While much of the content covered on the GMAT is similar to that covered on the SAT, ACT, and GRE, and many of the questions are formatted in a similar manner, there is one exception data sufficiency questions. Testing experts say these questions don t exist on other standardized tests and require a significant amount of practice in order to acclimate to their unconventional format. The questions present you with a question and two statements and ask you to determine if either statement answers the question, neither statement answers the question, one statement provides an answer, they answer the question in concert, or they both answer the question independently. At first glance, and without practice, these questions require more time than most and for your mind to work in ways it may not be accustomed. For someone preparing for the GMAT, data sufficiency questions are usually the first enemy that they have, says Andrew Mitchell, director of graduate programs at Kaplan Test Prep and Admissions. They re foreign, and they re tricky, and there are certain traps that people fall into again and again before they re familiar with the question type and before they practice it.

7 . Adapt to the computer

Like the GRE, the GMAT is a computer adaptive test, meaning that the test is performed entirely on a computer and the questions posed to you changed based on your answers to the previous questions. The better you perform, the harder the questions get. With every correct response, the lowest possible score you can receive increases. Oftentimes, there are also cameras placed on you to ensure that you re not cheating, and there s a timer in front of you, reminding you of how long you have before the section is complete. These factors can make taking the GMAT a harrowing experience, especially the first time. The computer adaptive test is very intimidating, says Ryan Johnston, who scored 700 on the test and will be attending the University of Southern California Marshall School of Business in the fall. They ve got cameras all over you. They re watching to make sure you re not cheating or even chewing gum. You re sitting there looking at the computer screen, and it s very high pressure, very difficult to keep your head focused.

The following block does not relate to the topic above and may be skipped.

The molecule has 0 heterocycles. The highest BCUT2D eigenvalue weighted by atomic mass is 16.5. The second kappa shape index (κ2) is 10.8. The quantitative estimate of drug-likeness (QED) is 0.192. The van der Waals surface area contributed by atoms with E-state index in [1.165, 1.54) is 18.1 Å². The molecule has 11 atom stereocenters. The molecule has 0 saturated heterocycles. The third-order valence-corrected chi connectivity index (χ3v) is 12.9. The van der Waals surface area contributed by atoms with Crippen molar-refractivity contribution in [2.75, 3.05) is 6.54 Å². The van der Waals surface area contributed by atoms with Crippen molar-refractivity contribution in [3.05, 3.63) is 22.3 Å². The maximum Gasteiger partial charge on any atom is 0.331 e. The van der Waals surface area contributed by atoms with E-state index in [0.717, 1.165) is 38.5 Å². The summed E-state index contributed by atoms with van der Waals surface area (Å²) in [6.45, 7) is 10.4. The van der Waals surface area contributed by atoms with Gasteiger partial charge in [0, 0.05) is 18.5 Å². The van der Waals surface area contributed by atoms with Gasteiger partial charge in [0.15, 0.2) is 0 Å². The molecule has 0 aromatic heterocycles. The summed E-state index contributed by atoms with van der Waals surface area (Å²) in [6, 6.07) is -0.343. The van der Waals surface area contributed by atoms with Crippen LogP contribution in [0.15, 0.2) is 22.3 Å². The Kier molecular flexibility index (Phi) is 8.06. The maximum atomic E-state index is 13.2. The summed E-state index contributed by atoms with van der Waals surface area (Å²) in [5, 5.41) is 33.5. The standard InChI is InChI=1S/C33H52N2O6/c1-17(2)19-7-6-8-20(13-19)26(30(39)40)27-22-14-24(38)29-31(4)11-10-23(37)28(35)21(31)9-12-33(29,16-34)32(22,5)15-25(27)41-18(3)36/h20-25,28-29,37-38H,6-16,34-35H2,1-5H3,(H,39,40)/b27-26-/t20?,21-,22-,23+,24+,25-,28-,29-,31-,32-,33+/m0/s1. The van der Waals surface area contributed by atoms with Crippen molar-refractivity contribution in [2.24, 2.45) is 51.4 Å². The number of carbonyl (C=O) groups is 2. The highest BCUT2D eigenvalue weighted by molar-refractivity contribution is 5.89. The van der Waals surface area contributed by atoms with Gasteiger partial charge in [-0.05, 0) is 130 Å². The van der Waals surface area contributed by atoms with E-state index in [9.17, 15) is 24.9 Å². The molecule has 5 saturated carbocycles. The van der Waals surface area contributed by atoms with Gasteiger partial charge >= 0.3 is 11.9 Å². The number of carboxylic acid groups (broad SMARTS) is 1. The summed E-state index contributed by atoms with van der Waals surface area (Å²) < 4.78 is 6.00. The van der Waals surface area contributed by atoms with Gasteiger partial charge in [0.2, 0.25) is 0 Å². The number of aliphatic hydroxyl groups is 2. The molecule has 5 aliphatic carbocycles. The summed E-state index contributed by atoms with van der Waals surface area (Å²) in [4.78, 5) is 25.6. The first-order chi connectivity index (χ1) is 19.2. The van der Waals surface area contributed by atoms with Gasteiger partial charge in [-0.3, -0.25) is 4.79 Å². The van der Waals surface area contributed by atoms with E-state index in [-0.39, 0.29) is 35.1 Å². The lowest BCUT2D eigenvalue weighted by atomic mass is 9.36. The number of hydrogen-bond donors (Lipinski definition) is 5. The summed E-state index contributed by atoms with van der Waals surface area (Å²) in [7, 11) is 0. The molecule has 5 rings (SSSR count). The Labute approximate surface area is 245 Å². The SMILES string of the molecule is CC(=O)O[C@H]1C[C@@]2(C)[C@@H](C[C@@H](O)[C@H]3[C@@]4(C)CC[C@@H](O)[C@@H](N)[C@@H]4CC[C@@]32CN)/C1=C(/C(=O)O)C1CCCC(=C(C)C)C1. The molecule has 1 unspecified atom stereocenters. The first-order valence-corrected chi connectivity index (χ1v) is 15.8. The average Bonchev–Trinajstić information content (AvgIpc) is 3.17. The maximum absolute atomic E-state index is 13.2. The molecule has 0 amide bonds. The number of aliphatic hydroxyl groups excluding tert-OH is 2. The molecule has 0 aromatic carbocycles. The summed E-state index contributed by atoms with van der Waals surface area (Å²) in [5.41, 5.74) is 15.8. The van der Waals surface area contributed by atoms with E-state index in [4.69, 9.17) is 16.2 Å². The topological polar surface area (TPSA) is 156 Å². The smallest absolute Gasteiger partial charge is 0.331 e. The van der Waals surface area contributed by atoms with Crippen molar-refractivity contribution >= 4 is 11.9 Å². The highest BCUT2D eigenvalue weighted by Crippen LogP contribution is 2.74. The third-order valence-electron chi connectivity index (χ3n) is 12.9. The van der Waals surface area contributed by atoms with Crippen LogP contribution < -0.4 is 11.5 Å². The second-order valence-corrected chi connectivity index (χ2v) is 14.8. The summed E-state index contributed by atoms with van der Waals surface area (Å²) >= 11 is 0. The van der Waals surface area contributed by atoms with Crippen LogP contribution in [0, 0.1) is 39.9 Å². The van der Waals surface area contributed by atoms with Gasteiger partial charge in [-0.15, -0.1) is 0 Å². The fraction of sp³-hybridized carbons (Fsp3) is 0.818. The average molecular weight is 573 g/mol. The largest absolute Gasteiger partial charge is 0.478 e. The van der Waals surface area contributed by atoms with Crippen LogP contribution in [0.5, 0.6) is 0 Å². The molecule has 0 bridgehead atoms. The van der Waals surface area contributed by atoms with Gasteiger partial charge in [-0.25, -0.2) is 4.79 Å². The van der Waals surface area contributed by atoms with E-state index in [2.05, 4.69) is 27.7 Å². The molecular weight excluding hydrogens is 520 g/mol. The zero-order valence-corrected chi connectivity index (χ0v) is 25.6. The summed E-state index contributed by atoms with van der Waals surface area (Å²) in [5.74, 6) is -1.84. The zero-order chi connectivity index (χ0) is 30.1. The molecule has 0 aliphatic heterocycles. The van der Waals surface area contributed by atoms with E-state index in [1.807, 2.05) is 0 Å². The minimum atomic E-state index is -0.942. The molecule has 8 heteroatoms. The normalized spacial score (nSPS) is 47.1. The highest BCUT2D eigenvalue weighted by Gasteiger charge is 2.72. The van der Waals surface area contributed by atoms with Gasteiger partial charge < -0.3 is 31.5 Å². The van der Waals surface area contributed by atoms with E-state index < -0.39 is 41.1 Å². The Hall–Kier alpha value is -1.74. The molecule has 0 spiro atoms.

8 . The first 10 questions are very important

The greatest fluctuations in your score depend on how you fare on the first 10 questions of a given section because of the GMAT s computer adaptive format. It s important to make sure that you take your time on these questions, because they carry the most weight on the test. That doesn t mean, however, that you should spend nearly all of your time perfecting these questions. Just because performing well on them raises your low score floor that doesn t necessarily mean you want to be sitting on that floor when the test is over. Leaving questions blank near the end of the test because you didn t have enough time to answer them can cost you valuable points that will drastically lower your percentile rank. It s best to pace yourself, ensuring that you have time to give each question a thorough look. You re harshly penalized for having questions unanswered, says Mitchell. Oftentimes, people will devote tons of time to the first questions, but then they really fall behind. You ve got to finish strong as well.

9 . Keep your eye on the time

Careful time management is critical to completing each section of the exam. Once you start the test, an onscreen clock display will count down the remaining time; check the clock periodically to track your progress. If you do not finish in the allotted time, you will still receive scores as long as you have worked on every section. However, your scores will reflect the number of questions answered, and your score will decrease significantly with each unanswered question.

10 . Read all test directions carefully

This may sound obvious, but you can only answer correctly if you read the directions, which explain exactly what is required to answer each type of question.